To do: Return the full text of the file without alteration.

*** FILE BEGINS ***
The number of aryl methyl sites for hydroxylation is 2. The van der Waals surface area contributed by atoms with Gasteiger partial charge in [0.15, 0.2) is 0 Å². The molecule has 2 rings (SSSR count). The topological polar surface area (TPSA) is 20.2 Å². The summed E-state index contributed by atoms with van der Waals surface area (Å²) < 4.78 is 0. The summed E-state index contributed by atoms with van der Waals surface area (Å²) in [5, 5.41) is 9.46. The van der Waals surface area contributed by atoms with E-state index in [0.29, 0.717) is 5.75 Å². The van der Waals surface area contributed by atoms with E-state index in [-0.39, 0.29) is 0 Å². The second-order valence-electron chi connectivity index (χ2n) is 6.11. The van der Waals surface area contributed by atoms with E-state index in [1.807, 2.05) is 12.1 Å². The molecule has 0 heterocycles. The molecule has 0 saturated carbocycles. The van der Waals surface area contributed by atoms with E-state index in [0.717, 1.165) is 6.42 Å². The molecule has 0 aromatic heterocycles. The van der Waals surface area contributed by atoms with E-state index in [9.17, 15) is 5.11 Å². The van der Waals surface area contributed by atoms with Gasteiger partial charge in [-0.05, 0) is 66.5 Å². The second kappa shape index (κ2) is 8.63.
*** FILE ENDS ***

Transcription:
The number of aryl methyl sites for hydroxylation is 2. The van der Waals surface area contributed by atoms with Gasteiger partial charge in [0.15, 0.2) is 0 Å². The molecule has 2 rings (SSSR count). The topological polar surface area (TPSA) is 20.2 Å². The summed E-state index contributed by atoms with van der Waals surface area (Å²) < 4.78 is 0. The summed E-state index contributed by atoms with van der Waals surface area (Å²) in [5, 5.41) is 9.46. The van der Waals surface area contributed by atoms with E-state index in [0.29, 0.717) is 5.75 Å². The van der Waals surface area contributed by atoms with E-state index in [-0.39, 0.29) is 0 Å². The second-order valence-electron chi connectivity index (χ2n) is 6.11. The van der Waals surface area contributed by atoms with E-state index in [1.807, 2.05) is 12.1 Å². The molecule has 0 heterocycles. The molecule has 0 saturated carbocycles. The van der Waals surface area contributed by atoms with E-state index in [0.717, 1.165) is 6.42 Å². The molecule has 0 aromatic heterocycles. The van der Waals surface area contributed by atoms with E-state index in [9.17, 15) is 5.11 Å². The van der Waals surface area contributed by atoms with Gasteiger partial charge in [-0.05, 0) is 66.5 Å². The second kappa shape index (κ2) is 8.63.